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Safety Brief: Fall Fatalities in the Workplace

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Safety Brief: Fall Fatalities in the Workplace

While the overall numbers of fatalities in the construction industry has decreased, deaths from falls continue to increase, according to a recent report.  Fall fatalities in construction have increased for the seventh year in a row and have risen by 45% since 2011.

In 2017, construction employment in the U.S. increased to 10.7 million workers, but with that increase, the number of fatalities among construction workers has also climbed.

Total fatalities climbed to 1,034 in 2016, a more than 32% increase compared to a low of 781 deaths in 2011, according to the Center for Construction Research and Training report.

That number fell to 1,013 deaths in 2017, a decrease of about 2%.

But fall fatalities continue to increase, especially falls to a lower level, the leading cause of construction fatalities over time, and the construction industry experienced more fatal falls to a lower level than any other major industry.

Of 389 fatal falls in 2017, 367 were to a lower level. In the same year, 51% of fall fatalities to a lower level occurred in the construction industry. Slips, trips and falls on the same level, while making up only a small percentage of total fatalities, were responsible for an increased percentage of fatalities in 2017 compared to 2011. Overall, fatalities from all types of slips, trips and falls in construction increased from 35% in 2011 to 38.5% in 2017.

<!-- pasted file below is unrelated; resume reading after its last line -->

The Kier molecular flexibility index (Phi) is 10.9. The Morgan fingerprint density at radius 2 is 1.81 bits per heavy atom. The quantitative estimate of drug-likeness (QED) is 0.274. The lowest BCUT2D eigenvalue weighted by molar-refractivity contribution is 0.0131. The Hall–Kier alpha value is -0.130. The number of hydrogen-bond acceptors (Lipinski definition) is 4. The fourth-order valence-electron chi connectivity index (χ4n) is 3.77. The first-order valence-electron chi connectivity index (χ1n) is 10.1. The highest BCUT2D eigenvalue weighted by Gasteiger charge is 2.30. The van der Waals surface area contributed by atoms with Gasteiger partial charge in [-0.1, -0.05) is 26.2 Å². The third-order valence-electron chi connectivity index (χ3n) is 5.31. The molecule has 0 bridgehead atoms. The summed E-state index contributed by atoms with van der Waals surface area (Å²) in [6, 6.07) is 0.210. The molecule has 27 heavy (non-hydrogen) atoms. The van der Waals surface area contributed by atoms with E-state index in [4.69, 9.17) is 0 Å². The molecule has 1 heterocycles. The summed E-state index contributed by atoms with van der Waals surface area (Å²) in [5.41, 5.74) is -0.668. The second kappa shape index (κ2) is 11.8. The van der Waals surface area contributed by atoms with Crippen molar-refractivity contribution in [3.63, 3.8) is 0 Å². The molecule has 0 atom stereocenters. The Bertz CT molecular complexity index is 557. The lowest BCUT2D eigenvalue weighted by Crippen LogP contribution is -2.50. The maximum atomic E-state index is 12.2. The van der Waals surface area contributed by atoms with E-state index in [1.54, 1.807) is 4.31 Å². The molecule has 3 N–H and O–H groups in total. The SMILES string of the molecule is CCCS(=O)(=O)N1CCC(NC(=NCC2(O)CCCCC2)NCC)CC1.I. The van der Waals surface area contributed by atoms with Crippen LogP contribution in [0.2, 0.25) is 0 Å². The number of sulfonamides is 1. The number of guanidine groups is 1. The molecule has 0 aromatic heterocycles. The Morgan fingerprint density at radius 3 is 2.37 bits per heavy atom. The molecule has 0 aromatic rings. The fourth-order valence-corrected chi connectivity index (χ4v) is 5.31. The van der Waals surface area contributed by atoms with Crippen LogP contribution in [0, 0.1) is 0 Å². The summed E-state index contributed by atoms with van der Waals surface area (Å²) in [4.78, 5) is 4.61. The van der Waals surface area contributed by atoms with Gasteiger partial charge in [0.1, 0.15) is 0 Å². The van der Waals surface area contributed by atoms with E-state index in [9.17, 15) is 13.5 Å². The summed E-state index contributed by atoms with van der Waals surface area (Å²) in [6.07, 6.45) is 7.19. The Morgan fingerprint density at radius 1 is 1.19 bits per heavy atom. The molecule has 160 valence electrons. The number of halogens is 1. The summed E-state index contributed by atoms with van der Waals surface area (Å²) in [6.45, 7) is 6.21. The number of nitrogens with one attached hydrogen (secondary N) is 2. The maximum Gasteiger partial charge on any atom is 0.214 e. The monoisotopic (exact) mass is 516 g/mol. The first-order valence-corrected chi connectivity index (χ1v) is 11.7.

Other key points researchers found include:

  • Small employers with fewer than 20 employees accounted for 75% of fatal falls between 2015 and 2017, despite making up only 39% of construction payroll employment.
  • Roofers had the highest risk of fatal falls with 35.9 deaths per 100,000 full-time employees, more than 10 times the rate of all construction occupations combined. However, the number and the rate dropped in 2017.
  • The rate of fatal falls among construction laborers decreased by 25% from 5.6 per 100,000 full-time employees in 2011 to 4.2 per 100,000 full-time employees in 2017.
  • About 75% of fatal falls involved roofs, scaffolds and ladders.
  • Workers over age 55 had more fatal falls from ladders than from any other sources.
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